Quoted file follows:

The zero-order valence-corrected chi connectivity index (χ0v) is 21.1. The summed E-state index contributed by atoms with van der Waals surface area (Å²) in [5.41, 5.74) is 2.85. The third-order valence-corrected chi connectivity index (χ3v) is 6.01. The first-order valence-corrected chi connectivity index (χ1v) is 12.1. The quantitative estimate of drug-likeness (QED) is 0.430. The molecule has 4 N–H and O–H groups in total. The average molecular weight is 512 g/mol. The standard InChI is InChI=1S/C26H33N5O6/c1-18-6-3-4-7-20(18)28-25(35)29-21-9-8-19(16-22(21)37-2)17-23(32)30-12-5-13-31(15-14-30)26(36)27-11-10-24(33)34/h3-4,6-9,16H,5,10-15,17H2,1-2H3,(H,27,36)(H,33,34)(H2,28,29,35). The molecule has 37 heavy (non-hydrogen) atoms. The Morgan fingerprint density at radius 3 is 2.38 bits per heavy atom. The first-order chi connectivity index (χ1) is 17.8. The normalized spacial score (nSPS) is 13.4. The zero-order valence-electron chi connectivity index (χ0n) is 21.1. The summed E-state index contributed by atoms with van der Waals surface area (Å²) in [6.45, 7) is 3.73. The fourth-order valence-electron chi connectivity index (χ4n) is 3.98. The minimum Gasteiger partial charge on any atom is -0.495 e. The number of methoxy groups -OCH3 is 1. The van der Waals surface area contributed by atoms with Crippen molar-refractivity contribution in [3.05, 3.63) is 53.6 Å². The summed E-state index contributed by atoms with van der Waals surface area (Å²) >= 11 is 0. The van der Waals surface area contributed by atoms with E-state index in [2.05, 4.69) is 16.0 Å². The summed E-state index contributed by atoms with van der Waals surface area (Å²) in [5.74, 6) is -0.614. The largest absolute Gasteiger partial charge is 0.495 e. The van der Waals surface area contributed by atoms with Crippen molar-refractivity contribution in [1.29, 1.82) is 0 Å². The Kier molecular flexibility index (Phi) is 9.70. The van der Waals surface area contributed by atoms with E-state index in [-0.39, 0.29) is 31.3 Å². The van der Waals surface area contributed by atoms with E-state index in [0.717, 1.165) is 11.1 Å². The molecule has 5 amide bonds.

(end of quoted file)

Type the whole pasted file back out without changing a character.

The zero-order valence-corrected chi connectivity index (χ0v) is 21.1. The summed E-state index contributed by atoms with van der Waals surface area (Å²) in [5.41, 5.74) is 2.85. The third-order valence-corrected chi connectivity index (χ3v) is 6.01. The first-order valence-corrected chi connectivity index (χ1v) is 12.1. The quantitative estimate of drug-likeness (QED) is 0.430. The molecule has 4 N–H and O–H groups in total. The average molecular weight is 512 g/mol. The standard InChI is InChI=1S/C26H33N5O6/c1-18-6-3-4-7-20(18)28-25(35)29-21-9-8-19(16-22(21)37-2)17-23(32)30-12-5-13-31(15-14-30)26(36)27-11-10-24(33)34/h3-4,6-9,16H,5,10-15,17H2,1-2H3,(H,27,36)(H,33,34)(H2,28,29,35). The molecule has 37 heavy (non-hydrogen) atoms. The Morgan fingerprint density at radius 3 is 2.38 bits per heavy atom. The first-order chi connectivity index (χ1) is 17.8. The normalized spacial score (nSPS) is 13.4. The zero-order valence-electron chi connectivity index (χ0n) is 21.1. The summed E-state index contributed by atoms with van der Waals surface area (Å²) in [6.45, 7) is 3.73. The fourth-order valence-electron chi connectivity index (χ4n) is 3.98. The minimum Gasteiger partial charge on any atom is -0.495 e. The number of methoxy groups -OCH3 is 1. The van der Waals surface area contributed by atoms with Crippen molar-refractivity contribution in [3.05, 3.63) is 53.6 Å². The summed E-state index contributed by atoms with van der Waals surface area (Å²) >= 11 is 0. The van der Waals surface area contributed by atoms with E-state index in [2.05, 4.69) is 16.0 Å². The summed E-state index contributed by atoms with van der Waals surface area (Å²) in [5.74, 6) is -0.614. The largest absolute Gasteiger partial charge is 0.495 e. The van der Waals surface area contributed by atoms with Crippen molar-refractivity contribution in [1.29, 1.82) is 0 Å². The Kier molecular flexibility index (Phi) is 9.70. The van der Waals surface area contributed by atoms with E-state index in [-0.39, 0.29) is 31.3 Å². The van der Waals surface area contributed by atoms with E-state index in [0.717, 1.165) is 11.1 Å². The molecule has 5 amide bonds.